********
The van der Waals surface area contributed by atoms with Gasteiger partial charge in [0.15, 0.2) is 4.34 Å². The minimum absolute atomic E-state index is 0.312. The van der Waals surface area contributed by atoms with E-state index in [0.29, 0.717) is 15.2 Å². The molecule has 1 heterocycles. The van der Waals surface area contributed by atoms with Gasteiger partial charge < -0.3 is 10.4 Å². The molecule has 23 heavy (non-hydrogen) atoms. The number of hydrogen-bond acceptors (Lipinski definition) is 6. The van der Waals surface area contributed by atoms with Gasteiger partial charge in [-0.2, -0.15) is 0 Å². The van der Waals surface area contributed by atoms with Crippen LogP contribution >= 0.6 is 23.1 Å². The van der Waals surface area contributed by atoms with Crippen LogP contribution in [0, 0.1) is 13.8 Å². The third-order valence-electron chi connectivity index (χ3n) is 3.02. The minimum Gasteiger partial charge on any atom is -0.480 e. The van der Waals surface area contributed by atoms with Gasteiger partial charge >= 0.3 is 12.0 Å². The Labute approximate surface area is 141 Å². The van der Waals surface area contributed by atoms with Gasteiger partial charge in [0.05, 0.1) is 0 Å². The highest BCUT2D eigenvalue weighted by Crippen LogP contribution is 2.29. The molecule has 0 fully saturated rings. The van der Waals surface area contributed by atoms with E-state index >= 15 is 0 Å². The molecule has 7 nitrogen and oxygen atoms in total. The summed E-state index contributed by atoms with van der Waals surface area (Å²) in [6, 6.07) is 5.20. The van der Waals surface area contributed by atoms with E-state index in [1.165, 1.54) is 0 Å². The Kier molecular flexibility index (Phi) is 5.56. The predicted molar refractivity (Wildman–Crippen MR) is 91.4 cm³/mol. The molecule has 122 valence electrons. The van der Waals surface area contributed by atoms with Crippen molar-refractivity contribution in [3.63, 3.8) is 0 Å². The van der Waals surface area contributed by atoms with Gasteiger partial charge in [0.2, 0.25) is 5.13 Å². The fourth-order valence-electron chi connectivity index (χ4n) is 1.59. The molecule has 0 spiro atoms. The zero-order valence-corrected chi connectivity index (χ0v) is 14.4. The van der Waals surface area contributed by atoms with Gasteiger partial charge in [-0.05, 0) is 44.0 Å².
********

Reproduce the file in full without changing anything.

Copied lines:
The van der Waals surface area contributed by atoms with Gasteiger partial charge in [0.15, 0.2) is 4.34 Å². The minimum absolute atomic E-state index is 0.312. The van der Waals surface area contributed by atoms with E-state index in [0.29, 0.717) is 15.2 Å². The molecule has 1 heterocycles. The van der Waals surface area contributed by atoms with Gasteiger partial charge < -0.3 is 10.4 Å². The molecule has 23 heavy (non-hydrogen) atoms. The number of hydrogen-bond acceptors (Lipinski definition) is 6. The van der Waals surface area contributed by atoms with Gasteiger partial charge in [-0.2, -0.15) is 0 Å². The van der Waals surface area contributed by atoms with Crippen LogP contribution >= 0.6 is 23.1 Å². The van der Waals surface area contributed by atoms with Crippen LogP contribution in [0, 0.1) is 13.8 Å². The third-order valence-electron chi connectivity index (χ3n) is 3.02. The minimum Gasteiger partial charge on any atom is -0.480 e. The van der Waals surface area contributed by atoms with Gasteiger partial charge >= 0.3 is 12.0 Å². The Labute approximate surface area is 141 Å². The van der Waals surface area contributed by atoms with Gasteiger partial charge in [0.05, 0.1) is 0 Å². The highest BCUT2D eigenvalue weighted by Crippen LogP contribution is 2.29. The molecule has 0 fully saturated rings. The van der Waals surface area contributed by atoms with E-state index >= 15 is 0 Å². The molecule has 7 nitrogen and oxygen atoms in total. The summed E-state index contributed by atoms with van der Waals surface area (Å²) in [6, 6.07) is 5.20. The van der Waals surface area contributed by atoms with E-state index in [1.165, 1.54) is 0 Å². The Kier molecular flexibility index (Phi) is 5.56. The predicted molar refractivity (Wildman–Crippen MR) is 91.4 cm³/mol. The molecule has 122 valence electrons. The van der Waals surface area contributed by atoms with Crippen molar-refractivity contribution in [3.63, 3.8) is 0 Å². The van der Waals surface area contributed by atoms with Gasteiger partial charge in [0.2, 0.25) is 5.13 Å². The fourth-order valence-electron chi connectivity index (χ4n) is 1.59. The molecule has 0 spiro atoms. The zero-order valence-corrected chi connectivity index (χ0v) is 14.4. The van der Waals surface area contributed by atoms with Gasteiger partial charge in [-0.05, 0) is 44.0 Å².